At the time, group theory was a hot topic in mathematics. Many mathematicians were working to determine all of the finite simple groups, the very atoms of finite group theory. There were a number of infinite families of such groups that were symmetries of standard mathematical constructs that existed in all dimensions. There were also a few others, known as sporadic groups, and these, it was hoped, were all of them. But nobody could prove that, and for good reason.

The group that Conway described, and others closely related to it, were new simple groups that no one had previously encountered. In a relatively short time, mathematicians closed this story by demonstrating that Conway’s groups were the end of it. Old and new simple groups included all possible simple groups.

His result was not a mere curiosity. It provided the missing link that allowed the resolution of the big problem of group theory. That resolution opened a new way to prove things about groups: if something holds for all simple groups, it has to be true for all groups.

Conway quickly rose from being a time waster to being a “magical genius,” as his colleague Simon Kochen would later refer to him.^{1} Even Conway’s time wasting became exciting. During the 1950s, Stanisław Ulam and John von Neumann introduced mathematicians and computer scientists to cellular automata. Consider an infinite grid that contains an initial configuration of 0s and 1s. For each cell, the rule that determines its successor depends on its neighbors. It was thus that Conway introduced his famous Game of Life. The rule governing the Game of Life was very simple: a cell gets a 1 only if either the sum of the entries in the eight surrounding cells is three, or the sum of the entries in the cell and the surrounding cells is three. All sorts of wonderful things happen, depending on the starting configuration. Anyone can set this up on a spreadsheet, and there are websites that can display the development over time. Fiddling with this set of rules has been immensely popular and has made Conway’s name well known outside the mathematics community.

The Game of Sprouts is another of his popular time wasters. It is a two-person game in which some number of points are drawn in the plane. Players alternately draw an arc between two points and add a new point somewhere in the middle of the arc. A point can meet at most three lines, two of which may be both ends of the same line.

Another of Conway’s concoctions is the concept of surreal numbers. In the nineteenth century, Richard Dedekind defined real numbers in terms of the rational ones by identifying a real number with the set of rational numbers less than it. The real numbers between 0 and 1 can be described as a decimal point followed by all infinite sequences of 0s and 1s, in binary notation. The rational numbers less than any real number include all finite-length prefixes of that real number, and the set of all of these defines the real number.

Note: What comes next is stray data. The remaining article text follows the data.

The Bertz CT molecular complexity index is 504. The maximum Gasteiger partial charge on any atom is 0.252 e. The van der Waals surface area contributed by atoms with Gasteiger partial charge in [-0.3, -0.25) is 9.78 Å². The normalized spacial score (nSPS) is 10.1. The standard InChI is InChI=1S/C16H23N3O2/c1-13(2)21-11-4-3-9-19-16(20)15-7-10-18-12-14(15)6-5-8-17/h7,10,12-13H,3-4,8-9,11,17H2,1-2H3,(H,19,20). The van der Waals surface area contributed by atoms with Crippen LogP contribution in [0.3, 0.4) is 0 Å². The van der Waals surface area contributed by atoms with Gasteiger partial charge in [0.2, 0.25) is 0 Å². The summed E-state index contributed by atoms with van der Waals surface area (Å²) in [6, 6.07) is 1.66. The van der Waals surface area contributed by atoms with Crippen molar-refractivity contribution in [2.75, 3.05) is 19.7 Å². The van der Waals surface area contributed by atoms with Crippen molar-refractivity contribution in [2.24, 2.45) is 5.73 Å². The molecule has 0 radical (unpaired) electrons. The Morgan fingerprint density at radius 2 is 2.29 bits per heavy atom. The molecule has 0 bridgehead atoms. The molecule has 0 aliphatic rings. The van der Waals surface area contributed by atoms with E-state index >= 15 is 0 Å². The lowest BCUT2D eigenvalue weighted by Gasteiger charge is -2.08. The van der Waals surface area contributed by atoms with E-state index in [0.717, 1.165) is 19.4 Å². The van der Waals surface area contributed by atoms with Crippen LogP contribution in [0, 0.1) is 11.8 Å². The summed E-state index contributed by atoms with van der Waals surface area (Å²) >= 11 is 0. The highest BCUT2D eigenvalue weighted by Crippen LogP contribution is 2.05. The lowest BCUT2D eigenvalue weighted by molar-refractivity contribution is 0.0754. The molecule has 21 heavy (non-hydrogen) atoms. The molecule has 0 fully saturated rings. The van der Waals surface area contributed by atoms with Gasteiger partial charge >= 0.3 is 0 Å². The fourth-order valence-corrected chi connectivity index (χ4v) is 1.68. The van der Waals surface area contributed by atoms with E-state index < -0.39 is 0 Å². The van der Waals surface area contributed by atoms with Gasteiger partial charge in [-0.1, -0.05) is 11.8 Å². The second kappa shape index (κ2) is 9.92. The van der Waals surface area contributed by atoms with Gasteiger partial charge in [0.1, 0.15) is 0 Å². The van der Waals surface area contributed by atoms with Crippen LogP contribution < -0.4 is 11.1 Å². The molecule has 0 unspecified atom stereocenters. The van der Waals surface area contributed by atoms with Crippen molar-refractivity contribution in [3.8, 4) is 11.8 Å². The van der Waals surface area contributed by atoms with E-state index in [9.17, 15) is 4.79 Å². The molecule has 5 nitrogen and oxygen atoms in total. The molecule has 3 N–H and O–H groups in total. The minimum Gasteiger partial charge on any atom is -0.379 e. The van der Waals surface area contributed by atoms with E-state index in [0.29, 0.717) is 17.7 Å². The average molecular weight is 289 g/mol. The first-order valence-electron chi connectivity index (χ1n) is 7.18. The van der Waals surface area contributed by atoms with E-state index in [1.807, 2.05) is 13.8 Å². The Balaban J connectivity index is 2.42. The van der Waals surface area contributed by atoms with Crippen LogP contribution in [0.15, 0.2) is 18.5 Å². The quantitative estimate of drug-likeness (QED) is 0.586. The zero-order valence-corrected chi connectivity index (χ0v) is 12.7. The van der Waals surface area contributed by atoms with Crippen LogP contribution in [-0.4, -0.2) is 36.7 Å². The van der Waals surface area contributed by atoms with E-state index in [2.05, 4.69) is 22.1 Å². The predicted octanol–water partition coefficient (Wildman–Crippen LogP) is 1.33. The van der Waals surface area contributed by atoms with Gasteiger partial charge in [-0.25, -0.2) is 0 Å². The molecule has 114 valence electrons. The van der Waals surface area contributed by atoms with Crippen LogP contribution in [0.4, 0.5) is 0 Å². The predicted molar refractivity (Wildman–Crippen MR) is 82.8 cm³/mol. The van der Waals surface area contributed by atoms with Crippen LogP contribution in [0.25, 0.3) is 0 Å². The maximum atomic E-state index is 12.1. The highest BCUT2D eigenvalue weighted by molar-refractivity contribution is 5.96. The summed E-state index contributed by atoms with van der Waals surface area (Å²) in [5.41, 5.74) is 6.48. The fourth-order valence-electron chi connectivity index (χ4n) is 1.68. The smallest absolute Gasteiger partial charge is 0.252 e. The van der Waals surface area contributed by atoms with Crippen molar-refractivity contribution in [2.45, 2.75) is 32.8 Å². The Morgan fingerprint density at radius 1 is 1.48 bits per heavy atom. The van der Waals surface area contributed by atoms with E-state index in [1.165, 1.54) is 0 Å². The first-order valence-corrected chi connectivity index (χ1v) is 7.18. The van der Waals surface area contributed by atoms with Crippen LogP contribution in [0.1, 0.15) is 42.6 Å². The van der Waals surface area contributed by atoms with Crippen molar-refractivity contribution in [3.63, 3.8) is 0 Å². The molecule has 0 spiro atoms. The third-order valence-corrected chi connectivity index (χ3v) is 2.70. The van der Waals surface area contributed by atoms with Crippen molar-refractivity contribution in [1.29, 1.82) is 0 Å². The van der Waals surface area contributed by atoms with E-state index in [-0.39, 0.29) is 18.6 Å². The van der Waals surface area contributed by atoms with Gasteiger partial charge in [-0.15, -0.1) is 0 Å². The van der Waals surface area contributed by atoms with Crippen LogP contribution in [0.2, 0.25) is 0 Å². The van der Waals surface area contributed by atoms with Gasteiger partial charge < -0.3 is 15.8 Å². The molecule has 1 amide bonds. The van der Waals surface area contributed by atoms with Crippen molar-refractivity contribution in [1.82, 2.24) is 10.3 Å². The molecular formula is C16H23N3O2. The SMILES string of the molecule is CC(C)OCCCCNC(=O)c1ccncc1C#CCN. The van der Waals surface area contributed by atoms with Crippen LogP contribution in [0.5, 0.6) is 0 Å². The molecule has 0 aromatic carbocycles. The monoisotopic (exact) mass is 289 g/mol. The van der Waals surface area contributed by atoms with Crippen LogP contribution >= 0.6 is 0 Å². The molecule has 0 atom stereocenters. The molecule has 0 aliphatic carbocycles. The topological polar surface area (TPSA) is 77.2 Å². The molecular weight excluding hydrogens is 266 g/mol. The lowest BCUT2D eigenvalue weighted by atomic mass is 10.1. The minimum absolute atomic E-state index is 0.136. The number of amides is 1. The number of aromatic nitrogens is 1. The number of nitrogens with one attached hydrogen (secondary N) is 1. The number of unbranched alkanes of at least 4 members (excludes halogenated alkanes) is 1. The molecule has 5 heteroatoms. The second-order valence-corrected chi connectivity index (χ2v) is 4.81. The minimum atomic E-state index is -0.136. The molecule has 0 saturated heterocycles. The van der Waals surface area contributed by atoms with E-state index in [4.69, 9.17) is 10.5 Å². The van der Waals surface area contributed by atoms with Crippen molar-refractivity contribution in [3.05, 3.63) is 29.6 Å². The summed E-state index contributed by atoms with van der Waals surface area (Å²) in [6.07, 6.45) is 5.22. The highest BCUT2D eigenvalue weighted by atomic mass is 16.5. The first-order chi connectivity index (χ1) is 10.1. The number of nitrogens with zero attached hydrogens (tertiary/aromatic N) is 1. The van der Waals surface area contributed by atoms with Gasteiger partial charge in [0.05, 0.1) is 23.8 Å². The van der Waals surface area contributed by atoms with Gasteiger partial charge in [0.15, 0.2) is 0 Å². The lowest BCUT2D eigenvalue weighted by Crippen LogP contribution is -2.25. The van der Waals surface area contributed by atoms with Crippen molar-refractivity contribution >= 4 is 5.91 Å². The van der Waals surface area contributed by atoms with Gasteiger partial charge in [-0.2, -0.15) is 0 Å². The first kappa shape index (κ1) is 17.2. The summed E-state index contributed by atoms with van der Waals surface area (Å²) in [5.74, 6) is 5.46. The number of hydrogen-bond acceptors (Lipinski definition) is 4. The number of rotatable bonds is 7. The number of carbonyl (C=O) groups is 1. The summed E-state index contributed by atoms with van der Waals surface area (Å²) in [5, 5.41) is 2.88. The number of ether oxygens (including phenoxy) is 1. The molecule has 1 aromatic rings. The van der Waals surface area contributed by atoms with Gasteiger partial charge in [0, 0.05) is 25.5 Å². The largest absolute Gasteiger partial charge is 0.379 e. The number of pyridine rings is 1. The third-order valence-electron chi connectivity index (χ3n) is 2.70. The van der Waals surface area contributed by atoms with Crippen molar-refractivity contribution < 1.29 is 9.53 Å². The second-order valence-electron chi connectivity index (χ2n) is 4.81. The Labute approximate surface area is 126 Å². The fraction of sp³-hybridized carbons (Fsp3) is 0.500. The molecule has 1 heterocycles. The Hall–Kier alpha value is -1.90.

Conway went a step further than Dedekind. For any two sets of numbers *A* and *B* with the largest in *A* less than the smallest in *B*, he defined < *A *| *B * > as follows. When *A* and *B* are both the empty set, then < | > is zero. If *B* is the empty set and the largest defined number in *A* is *n*, then < *A* | *B* > is *n* + 1. When the empty set lies to the right of the vertical bar and *n* is the largest number to the left of it, then the result is *n* + 1. When the largest number in *A* is *x* and the smallest in *B* is *y*, then < *A* | *B* > is the number halfway between them. If the process of definition is continued infinitely in all possible ways, one gets all the integers, all the fractions whose denominators are powers of 2, and eventually all the fractions and all the real numbers. So far, this construction is somewhat like Dedekind’s. Conway then took a step further to include < *A* | *B* > when *A* consists of zero and *B* consists of all positive rational, or real, numbers. This is something new. It has been called *epsilon*, because it is just like the symbol for an infinitesimal quantity that tortures calculus students. The resulting numbers are termed *surreal*. Rules for adding, multiplying, and otherwise combining surreal numbers are consistent with those we expect, and many things can be proven about them. This was a way to introduce an infinitesimal into number systems in a natural sort of way.

These subjects represent only a small portion of Conway’s contributions to mathematics. Each led to collaborations with other mathematicians who saw ways to use his approaches in the problems of interest to them.

Conway left Cambridge and went to Princeton in 1987, where he remained until his death. He had a gift for making complicated mathematics appear simple, both in speaking and in the many popular books he wrote.^{2} The breadth and the depth of his contributions to mathematics were extraordinary.